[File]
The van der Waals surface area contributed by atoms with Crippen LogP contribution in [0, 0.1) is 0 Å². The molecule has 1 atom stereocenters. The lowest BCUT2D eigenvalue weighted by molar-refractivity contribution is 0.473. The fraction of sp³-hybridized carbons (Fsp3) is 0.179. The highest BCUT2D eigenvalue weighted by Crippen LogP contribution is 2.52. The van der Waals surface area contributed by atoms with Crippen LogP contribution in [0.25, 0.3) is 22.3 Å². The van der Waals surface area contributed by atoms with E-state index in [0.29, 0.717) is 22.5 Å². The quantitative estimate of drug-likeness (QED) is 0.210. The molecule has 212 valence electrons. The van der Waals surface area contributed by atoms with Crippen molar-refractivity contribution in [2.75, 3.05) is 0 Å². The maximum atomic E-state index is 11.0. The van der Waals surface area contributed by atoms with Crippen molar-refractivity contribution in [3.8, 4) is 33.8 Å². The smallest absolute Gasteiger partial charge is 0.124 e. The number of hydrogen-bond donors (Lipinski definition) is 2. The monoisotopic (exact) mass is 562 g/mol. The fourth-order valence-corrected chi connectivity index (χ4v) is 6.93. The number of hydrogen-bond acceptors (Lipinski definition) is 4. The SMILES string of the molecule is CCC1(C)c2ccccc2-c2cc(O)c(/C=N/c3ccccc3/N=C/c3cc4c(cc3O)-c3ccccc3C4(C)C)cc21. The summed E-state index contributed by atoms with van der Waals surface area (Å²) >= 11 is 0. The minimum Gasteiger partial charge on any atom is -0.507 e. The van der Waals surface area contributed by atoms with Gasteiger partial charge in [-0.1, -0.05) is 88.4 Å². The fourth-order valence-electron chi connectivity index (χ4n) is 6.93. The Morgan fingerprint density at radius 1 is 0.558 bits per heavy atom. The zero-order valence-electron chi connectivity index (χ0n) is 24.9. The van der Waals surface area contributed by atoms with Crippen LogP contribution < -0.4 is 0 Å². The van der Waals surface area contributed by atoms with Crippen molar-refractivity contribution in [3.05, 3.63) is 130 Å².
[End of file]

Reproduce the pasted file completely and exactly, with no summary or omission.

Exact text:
The van der Waals surface area contributed by atoms with Crippen LogP contribution in [0, 0.1) is 0 Å². The molecule has 1 atom stereocenters. The lowest BCUT2D eigenvalue weighted by molar-refractivity contribution is 0.473. The fraction of sp³-hybridized carbons (Fsp3) is 0.179. The highest BCUT2D eigenvalue weighted by Crippen LogP contribution is 2.52. The van der Waals surface area contributed by atoms with Crippen LogP contribution in [0.25, 0.3) is 22.3 Å². The van der Waals surface area contributed by atoms with E-state index in [0.29, 0.717) is 22.5 Å². The quantitative estimate of drug-likeness (QED) is 0.210. The molecule has 212 valence electrons. The van der Waals surface area contributed by atoms with Crippen molar-refractivity contribution in [2.75, 3.05) is 0 Å². The maximum atomic E-state index is 11.0. The van der Waals surface area contributed by atoms with Crippen molar-refractivity contribution in [3.8, 4) is 33.8 Å². The smallest absolute Gasteiger partial charge is 0.124 e. The number of hydrogen-bond donors (Lipinski definition) is 2. The monoisotopic (exact) mass is 562 g/mol. The fourth-order valence-corrected chi connectivity index (χ4v) is 6.93. The number of hydrogen-bond acceptors (Lipinski definition) is 4. The SMILES string of the molecule is CCC1(C)c2ccccc2-c2cc(O)c(/C=N/c3ccccc3/N=C/c3cc4c(cc3O)-c3ccccc3C4(C)C)cc21. The summed E-state index contributed by atoms with van der Waals surface area (Å²) >= 11 is 0. The minimum Gasteiger partial charge on any atom is -0.507 e. The van der Waals surface area contributed by atoms with Gasteiger partial charge in [-0.1, -0.05) is 88.4 Å². The fourth-order valence-electron chi connectivity index (χ4n) is 6.93. The Morgan fingerprint density at radius 1 is 0.558 bits per heavy atom. The zero-order valence-electron chi connectivity index (χ0n) is 24.9. The van der Waals surface area contributed by atoms with Crippen LogP contribution < -0.4 is 0 Å². The van der Waals surface area contributed by atoms with Crippen molar-refractivity contribution in [3.05, 3.63) is 130 Å².